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CYP2D6: a key enzyme in morphine synthesis in animals

Wei Zhu

Med Sci Monit 2008; 14(11): SC15-18

ID: 869423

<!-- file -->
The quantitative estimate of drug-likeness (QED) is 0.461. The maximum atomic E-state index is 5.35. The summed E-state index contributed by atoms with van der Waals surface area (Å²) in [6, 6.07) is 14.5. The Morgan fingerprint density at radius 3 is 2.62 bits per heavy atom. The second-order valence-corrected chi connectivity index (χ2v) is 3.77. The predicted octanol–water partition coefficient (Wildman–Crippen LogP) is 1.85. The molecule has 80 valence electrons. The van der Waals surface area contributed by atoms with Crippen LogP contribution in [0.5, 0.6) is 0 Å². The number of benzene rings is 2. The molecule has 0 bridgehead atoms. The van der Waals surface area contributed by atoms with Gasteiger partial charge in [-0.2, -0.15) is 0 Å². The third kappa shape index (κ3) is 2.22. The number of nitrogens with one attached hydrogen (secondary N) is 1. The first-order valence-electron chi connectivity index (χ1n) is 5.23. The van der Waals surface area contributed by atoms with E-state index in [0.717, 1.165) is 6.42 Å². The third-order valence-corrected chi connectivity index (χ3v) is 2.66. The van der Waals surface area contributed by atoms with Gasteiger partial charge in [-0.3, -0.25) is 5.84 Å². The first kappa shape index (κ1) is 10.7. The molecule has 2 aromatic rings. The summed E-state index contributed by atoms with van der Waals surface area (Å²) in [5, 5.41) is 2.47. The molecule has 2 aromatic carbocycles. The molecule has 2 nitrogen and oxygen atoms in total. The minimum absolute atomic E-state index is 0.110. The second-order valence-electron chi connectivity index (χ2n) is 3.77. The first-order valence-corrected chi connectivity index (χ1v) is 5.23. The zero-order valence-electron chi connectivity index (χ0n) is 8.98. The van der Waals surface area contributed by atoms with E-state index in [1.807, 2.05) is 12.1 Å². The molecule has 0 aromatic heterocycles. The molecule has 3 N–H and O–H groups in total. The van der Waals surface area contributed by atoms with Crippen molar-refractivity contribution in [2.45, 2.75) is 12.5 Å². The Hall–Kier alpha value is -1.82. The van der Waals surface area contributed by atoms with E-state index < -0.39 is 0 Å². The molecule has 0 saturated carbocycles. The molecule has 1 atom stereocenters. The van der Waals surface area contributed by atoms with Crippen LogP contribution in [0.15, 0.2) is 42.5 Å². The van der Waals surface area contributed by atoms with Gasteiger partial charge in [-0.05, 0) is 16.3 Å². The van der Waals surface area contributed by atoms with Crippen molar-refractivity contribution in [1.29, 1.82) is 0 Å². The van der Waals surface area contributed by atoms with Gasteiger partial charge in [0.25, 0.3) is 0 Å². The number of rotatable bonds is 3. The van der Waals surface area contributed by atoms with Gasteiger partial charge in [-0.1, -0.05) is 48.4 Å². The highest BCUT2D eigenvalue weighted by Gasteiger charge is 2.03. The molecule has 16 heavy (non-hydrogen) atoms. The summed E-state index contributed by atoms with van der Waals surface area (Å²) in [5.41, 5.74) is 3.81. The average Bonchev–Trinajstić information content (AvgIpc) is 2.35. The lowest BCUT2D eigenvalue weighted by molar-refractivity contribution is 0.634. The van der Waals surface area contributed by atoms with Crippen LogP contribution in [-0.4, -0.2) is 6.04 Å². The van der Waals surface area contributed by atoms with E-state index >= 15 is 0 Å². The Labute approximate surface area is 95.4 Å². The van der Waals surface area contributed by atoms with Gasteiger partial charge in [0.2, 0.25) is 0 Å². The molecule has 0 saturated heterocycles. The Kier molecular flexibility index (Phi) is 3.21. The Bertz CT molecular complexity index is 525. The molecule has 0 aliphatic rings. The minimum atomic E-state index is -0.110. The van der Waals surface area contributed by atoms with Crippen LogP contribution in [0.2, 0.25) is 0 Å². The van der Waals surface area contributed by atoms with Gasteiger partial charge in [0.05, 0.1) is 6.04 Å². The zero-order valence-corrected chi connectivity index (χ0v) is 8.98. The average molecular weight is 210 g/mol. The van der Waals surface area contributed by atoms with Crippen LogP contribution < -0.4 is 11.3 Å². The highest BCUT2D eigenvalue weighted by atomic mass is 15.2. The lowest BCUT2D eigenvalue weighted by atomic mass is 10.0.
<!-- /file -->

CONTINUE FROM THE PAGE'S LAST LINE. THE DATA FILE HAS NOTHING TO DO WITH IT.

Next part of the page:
Our laboratory and others have demonstrated that animals can make morphine, meaning its biosynthetic pathway has been conserved during evolution. Among the many enzymes involved in this process, CYP2D6 is of particular importance because of its role in multiple steps of morphine precursor metabolism, as well as its distribution in a variety of tissues, such as neuronal and immune. Additionally, its genetic variations support its role in this process. Elucidating its role in the critical metabolic processes involved with many drugs, not just opiate alkaloids may provide a critical understanding of induced addiction, analgesia, immune- and vascular regulation. Its presence in invertebrate tissues underscores its singular significance in these processes as well, allowing one to hypothesize its role in actions of many substances of abuse.

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